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ST News
Nov 20, 2011

Lively debate over fate of cemetery

By Yen Feng

There was no end to the questions, so much so that the symposium ran for more than three hours, and the organisers had to start ushering people out.

The issue? Bukit Brown.

More than 250 people turned up at a public forum on the historic cemetery yesterday. Volleys of probing queries were fired at the expert panel working to document and preserve the site's graves and ecology.

The symposium, the first of its kind on Bukit Brown, was co-organised by the Singapore Heritage Society (SHS) and the National University of Singapore (NUS) South-east Asian Studies Society.

Packing a small hall in the Asian Civilisations Museum, the audience heard out the five experts - moderated by NUS architectural historian Lai Chee Kien - who made presentations on the cemetery's heritage and ecological value.

The blitz of queries followed in the Q&A session.

A few did offer the panel tips on furthering the conservation work. One person suggested creating a publicity video on the historic site and uploading it onto YouTube; another proposed putting the cemetery up for Unesco world heritage site status.

But for every tip there were many more questions, and as the evening wore on, past its second hour, the crowd grew restive, eager to be heard.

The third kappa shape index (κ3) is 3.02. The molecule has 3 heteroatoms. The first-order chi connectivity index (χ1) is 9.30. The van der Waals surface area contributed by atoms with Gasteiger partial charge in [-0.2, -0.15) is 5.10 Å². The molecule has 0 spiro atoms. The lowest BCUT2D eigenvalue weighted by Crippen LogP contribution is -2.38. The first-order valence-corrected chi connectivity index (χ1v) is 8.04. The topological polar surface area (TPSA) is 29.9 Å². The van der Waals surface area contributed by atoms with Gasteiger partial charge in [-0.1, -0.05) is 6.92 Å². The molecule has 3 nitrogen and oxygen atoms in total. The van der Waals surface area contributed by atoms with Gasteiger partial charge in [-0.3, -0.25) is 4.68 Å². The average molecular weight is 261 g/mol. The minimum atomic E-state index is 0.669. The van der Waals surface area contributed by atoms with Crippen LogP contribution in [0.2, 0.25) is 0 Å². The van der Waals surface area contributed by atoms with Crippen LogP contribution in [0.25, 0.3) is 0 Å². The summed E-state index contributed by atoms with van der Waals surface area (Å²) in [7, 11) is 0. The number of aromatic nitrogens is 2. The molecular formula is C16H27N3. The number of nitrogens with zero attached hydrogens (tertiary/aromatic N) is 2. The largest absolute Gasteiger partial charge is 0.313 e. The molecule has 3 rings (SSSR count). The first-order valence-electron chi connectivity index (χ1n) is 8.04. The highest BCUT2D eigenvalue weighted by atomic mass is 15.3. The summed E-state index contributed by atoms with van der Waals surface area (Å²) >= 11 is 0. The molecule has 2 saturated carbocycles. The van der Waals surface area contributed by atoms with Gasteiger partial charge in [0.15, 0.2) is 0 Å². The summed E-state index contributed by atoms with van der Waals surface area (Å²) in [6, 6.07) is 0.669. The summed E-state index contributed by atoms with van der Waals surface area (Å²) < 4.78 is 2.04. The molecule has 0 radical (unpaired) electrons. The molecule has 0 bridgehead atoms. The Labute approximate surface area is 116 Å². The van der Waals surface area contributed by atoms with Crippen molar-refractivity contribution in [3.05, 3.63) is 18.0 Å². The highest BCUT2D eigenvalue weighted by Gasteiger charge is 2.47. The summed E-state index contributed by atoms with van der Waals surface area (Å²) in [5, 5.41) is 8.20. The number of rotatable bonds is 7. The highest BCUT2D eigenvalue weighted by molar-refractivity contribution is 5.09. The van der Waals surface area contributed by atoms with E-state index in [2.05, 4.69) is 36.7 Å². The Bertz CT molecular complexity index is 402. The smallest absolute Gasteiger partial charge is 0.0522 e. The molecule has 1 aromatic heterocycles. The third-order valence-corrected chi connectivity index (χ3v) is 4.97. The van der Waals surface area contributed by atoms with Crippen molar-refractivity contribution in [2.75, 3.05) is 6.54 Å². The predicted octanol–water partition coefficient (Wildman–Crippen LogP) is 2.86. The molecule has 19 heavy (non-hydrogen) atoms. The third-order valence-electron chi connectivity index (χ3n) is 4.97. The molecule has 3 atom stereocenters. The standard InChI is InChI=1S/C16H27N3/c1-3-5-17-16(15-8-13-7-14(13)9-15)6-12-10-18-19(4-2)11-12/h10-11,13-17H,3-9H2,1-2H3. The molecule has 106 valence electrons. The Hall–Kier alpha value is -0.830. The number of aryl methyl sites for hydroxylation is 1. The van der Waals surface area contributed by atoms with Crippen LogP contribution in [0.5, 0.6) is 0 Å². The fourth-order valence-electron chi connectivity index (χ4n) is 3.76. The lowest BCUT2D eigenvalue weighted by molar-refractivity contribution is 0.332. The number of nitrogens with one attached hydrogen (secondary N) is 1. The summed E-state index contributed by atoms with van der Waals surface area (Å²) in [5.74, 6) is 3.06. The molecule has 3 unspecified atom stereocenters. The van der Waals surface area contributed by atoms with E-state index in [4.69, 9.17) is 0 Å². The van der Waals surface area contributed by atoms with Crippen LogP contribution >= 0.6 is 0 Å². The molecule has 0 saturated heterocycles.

To many, talk about documenting the graves seemed to signal that the experts had given up the fight to stop the road construction altogether - though two of the five had said earlier that it was not the graves, but the proposed road, that should give way.

The two were cemetery guide Raymond Goh and NUS anthropologist Irving Chan Johnson. The other panellists were Dr Hui Yew- Foong, the anthropologist leading the documentation project; Dr Ho Hua Chew of the Nature Society (Singapore); and Mr Chew Kheng Chuan, the great-grandson of pioneer Chew Boon Lay, who is buried at the cemetery.

Why the air of resignation, teacher Lisa Li, 30, asked the panel, earning appreciative nods in the audience.

'As a concerned citizen, I just cannot accept that this will happen,' she added.

Logistics director Gregory Loh, 48, wanted to know if SHS was concerned that in proceeding with the documentation project, the wrong idea would be conveyed to the Government that the SHS accepted its decision.

Ms Tan Beng Chiak, 48, a teacher, said she did not want to volunteer for the documentation project for this reason precisely - she felt it signalled that the graves were a lost cause.

Frustrated by what she felt was missing in the debate so far, Ms Claire Leow, 44, a heritage enthusiast, blurted: 'Why has the Heritage Board stayed so silent on this issue?'

Amid calls for the heritage groups and experts to stand up for the cemetery in their discussions with government bodies, Dr Ho urged the audience to do their part too.

He said heritage groups had not given up the fight, but that the work could not be done by the groups alone.

'If you don't agree, say something,' he said.

'Things can happen, but the ground must be moving too.'

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